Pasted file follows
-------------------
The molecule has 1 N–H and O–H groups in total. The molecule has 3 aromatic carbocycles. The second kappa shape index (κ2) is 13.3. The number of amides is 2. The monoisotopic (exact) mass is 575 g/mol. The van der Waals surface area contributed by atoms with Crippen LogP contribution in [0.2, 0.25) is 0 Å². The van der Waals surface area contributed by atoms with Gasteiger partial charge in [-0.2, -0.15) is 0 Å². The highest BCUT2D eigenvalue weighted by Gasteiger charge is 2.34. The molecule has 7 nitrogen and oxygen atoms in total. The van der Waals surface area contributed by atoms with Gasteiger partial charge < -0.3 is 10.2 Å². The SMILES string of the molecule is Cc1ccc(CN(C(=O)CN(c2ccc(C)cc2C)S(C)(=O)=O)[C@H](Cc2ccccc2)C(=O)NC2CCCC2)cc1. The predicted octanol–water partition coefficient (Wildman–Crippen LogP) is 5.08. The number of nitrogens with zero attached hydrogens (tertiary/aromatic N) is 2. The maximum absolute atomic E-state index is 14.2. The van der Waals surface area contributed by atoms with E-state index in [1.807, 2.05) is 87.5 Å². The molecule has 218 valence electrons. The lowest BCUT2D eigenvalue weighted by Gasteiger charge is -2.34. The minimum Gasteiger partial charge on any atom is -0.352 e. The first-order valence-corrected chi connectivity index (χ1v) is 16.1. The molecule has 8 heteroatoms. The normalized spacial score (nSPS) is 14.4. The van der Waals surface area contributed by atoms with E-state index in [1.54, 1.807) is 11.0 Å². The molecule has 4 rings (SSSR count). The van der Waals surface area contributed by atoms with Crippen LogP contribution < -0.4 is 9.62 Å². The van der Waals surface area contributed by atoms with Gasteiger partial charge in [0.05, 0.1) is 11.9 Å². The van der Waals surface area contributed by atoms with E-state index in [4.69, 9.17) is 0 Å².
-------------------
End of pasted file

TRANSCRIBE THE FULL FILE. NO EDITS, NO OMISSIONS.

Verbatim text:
The molecule has 1 N–H and O–H groups in total. The molecule has 3 aromatic carbocycles. The second kappa shape index (κ2) is 13.3. The number of amides is 2. The monoisotopic (exact) mass is 575 g/mol. The van der Waals surface area contributed by atoms with Crippen LogP contribution in [0.2, 0.25) is 0 Å². The van der Waals surface area contributed by atoms with Gasteiger partial charge in [-0.2, -0.15) is 0 Å². The highest BCUT2D eigenvalue weighted by Gasteiger charge is 2.34. The molecule has 7 nitrogen and oxygen atoms in total. The van der Waals surface area contributed by atoms with Gasteiger partial charge < -0.3 is 10.2 Å². The SMILES string of the molecule is Cc1ccc(CN(C(=O)CN(c2ccc(C)cc2C)S(C)(=O)=O)[C@H](Cc2ccccc2)C(=O)NC2CCCC2)cc1. The predicted octanol–water partition coefficient (Wildman–Crippen LogP) is 5.08. The number of nitrogens with zero attached hydrogens (tertiary/aromatic N) is 2. The maximum absolute atomic E-state index is 14.2. The van der Waals surface area contributed by atoms with E-state index in [1.807, 2.05) is 87.5 Å². The molecule has 218 valence electrons. The lowest BCUT2D eigenvalue weighted by Gasteiger charge is -2.34. The minimum Gasteiger partial charge on any atom is -0.352 e. The first-order valence-corrected chi connectivity index (χ1v) is 16.1. The molecule has 8 heteroatoms. The normalized spacial score (nSPS) is 14.4. The van der Waals surface area contributed by atoms with E-state index in [1.54, 1.807) is 11.0 Å². The molecule has 4 rings (SSSR count). The van der Waals surface area contributed by atoms with Crippen LogP contribution < -0.4 is 9.62 Å². The van der Waals surface area contributed by atoms with Gasteiger partial charge in [0.05, 0.1) is 11.9 Å². The van der Waals surface area contributed by atoms with E-state index in [4.69, 9.17) is 0 Å².